.jpg.jpg.jpg

In the film Farewell My Concubine (霸王别姬), 1993, Leslie Cheung played an actor who acts female roles in Chinese opera, caught in strong disorders of sexual identity and orientation. In the film Kawashima Yoshiko (川岛芳子), 1990, Anita Mui played Yoshiko Kawashima, who was “strikingly attractive, with a dominating personality, almost a film-drama figure, half tom-boy and half heroine, and with this passion for dressing up as a male”.


Born_This_Way.jpg

Lady Gaga’s latest album Born This Way is also a good example to understand the topic of cyborg, and of course Lady Gaga has always portrayed herself as a “unisex” icon as well. From the album cover image, we can see Lady Gaga as a cyborg - a mixture of “organism” (human body) and “machine” (motorcycle) according to Donna Haraway. Moreover, the music video of the song Born This Way was produced as a short science fiction film, which uses the birth of a new race as a metaphor to challenge the hegemony. Also, one of the actors in this music video - Rick Genest (also known as Zombie Boy), has astonished the fashion world by tattoo across the majority of his body.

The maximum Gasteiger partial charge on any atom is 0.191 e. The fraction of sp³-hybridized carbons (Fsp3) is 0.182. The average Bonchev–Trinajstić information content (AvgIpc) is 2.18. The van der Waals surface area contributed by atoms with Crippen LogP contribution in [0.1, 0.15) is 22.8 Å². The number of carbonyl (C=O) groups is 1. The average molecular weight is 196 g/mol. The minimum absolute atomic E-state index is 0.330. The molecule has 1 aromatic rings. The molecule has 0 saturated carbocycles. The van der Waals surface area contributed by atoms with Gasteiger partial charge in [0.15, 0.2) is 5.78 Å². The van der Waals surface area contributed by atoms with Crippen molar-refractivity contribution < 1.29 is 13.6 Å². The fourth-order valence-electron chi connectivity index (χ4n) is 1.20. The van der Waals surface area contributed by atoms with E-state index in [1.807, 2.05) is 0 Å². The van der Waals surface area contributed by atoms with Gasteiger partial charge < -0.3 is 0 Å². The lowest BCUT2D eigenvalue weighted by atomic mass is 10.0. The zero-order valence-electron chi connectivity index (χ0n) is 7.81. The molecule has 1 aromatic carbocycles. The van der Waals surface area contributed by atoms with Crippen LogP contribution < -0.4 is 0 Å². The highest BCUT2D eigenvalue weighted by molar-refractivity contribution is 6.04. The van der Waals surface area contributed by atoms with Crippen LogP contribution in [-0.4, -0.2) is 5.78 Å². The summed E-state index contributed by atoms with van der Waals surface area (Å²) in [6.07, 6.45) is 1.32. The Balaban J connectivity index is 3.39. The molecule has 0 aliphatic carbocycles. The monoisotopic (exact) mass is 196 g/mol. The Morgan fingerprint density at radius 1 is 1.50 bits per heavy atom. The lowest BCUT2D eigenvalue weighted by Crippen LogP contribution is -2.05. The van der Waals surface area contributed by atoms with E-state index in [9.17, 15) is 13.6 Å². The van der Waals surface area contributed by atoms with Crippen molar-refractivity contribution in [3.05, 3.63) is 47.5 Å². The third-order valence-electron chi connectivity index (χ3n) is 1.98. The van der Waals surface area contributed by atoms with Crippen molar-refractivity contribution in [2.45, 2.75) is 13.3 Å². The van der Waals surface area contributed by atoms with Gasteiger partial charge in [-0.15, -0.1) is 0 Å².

Virtual Sexuality, Pseudo-worlds, and the Boundaries of Perversion


Adbusters_82_Porn.jpg
In an AdBusters article from 2009, __“Pornocalypse Now”__, Douglas Haddow describes and examines the role and nature of pornographic media is contemporary heterosexual male sexuality. The article is actually quite graphic and disturbing (no need to read it unless you’re really bracing yourself) as he is largely focused on frighteningly violent hardcore pornography that is becoming more and more normative or, as he puts it “the mainstream becomes porn and porn gradually edges closer to snuff.” Haddow is tackling mainstream media’s appropriation of the pornographic and relating this to the vacuum of male heterosexuality--the article isn’t so relevant for its primary points, but I remembered an excerpt from it while considering this week’s topic and my thoughts on Debord and virtual pseudo-worlds last week. He writes: